Helping Teens Overcome Problems with Alcohol, Marijuana and Other Drugs (Insight)


Insight was born in the early days of student assistance programming. In the 1980s, Community Intervention recognized the need for student support groups to help students in trouble because of their alcohol and other drug use. Further, CI recognized the importance of keeping students in school rather than suspending them for a drug use policy violation. Ahead of its time, Insight was the first alternative to suspension.

Today, Insight is a nine-session curriculum published as Helping Teens Overcome Problems With Alcohol, Marijuana, and Other Drugs. The progam is for teens in grades 6-12 who are in trouble because of their alcohol, marijuana, or other drug use. Through interactive group meetings, teens look at their drug use, consider the consequences of their use and make a decision about continued use. Participants learn about how mood-altering substances affect their mental and physical health. Insight provides the group facilitator(s) the opportunity to informally assess the level of drug use among participants and to refer students to special services including addiction assessment, counseling, and other support groups.

Because of its increased use and the myth that it is a safe, natural drug, special emphasis is placed on marijuana use.


Insight Program Goals:

Long-term Goals:
  • Move through the stages of change from precontemplation to contemplation
  • Reduce alcohol, marijuana or other drug use
  • Improve school performance
  • Improve school attendance
  • Reduce behavior issues
  • Reduce drop out rates.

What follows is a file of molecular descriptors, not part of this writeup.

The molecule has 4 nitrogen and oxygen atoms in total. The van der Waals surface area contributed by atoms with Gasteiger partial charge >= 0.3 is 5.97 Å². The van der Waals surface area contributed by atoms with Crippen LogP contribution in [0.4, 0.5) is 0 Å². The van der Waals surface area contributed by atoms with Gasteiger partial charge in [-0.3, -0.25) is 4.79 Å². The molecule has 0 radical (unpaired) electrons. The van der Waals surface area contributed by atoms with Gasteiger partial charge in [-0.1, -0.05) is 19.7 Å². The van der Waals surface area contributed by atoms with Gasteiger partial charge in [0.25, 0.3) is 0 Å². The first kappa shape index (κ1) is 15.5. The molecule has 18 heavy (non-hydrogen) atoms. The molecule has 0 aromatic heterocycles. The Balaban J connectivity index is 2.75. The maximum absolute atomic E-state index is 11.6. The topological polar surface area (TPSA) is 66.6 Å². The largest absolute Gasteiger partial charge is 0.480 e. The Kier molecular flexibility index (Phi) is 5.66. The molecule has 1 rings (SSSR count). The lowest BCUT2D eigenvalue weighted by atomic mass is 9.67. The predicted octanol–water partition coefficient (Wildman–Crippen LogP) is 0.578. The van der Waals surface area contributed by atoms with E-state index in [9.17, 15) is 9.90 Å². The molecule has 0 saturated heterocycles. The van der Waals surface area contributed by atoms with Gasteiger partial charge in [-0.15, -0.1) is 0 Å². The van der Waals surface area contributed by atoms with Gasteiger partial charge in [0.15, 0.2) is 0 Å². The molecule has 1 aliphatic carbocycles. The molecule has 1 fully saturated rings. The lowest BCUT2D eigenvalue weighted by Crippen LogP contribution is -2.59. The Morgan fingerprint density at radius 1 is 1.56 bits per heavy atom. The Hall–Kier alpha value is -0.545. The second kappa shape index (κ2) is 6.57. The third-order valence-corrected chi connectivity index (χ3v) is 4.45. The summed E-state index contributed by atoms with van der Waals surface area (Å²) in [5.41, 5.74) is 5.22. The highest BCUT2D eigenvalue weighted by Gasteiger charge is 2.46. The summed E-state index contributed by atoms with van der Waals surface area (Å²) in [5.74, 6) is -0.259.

Short-term Goals: (by domain)
  • Individual Domain
    • Decrease number of disciplinary incidents with school administration and police
    • Increase communication skills
    • Increase ability to refuse to use alcohol, marijuana and other drugs
    • Increase knowledge of the harm caused by alcohol, marijuana and other drug use
    • Improve ability to make healthy lifestyle choices.
  • School Domain
    • Improve attitudes toward school
    • Improve perception of school staff as a source of information about alcohol, marijuana and other drug use
    • Improve perception of school staff as a source of support
    • Increase attendance
    • Reduce discipline referrals
    • Increase use of referral resources by students within the school and community
    • Increase information on individual students' alcohol, marijuana and other drug use.
  • Family Domain
    • Improve family communication regarding alcohol, marijuana and other drug use
    • Increase parental monitoring of alcohol, marijuana and other drug use.
  • Peer Domain
    • Increase ability to resist peer pressure
    • Decrease involvement with peers who use alcohol, marijuana and other drugs
    • Increase social skills.
  • Community Domain
    • Strengthen relationships between police, schools, and substance abuse organizations.
Major Program Points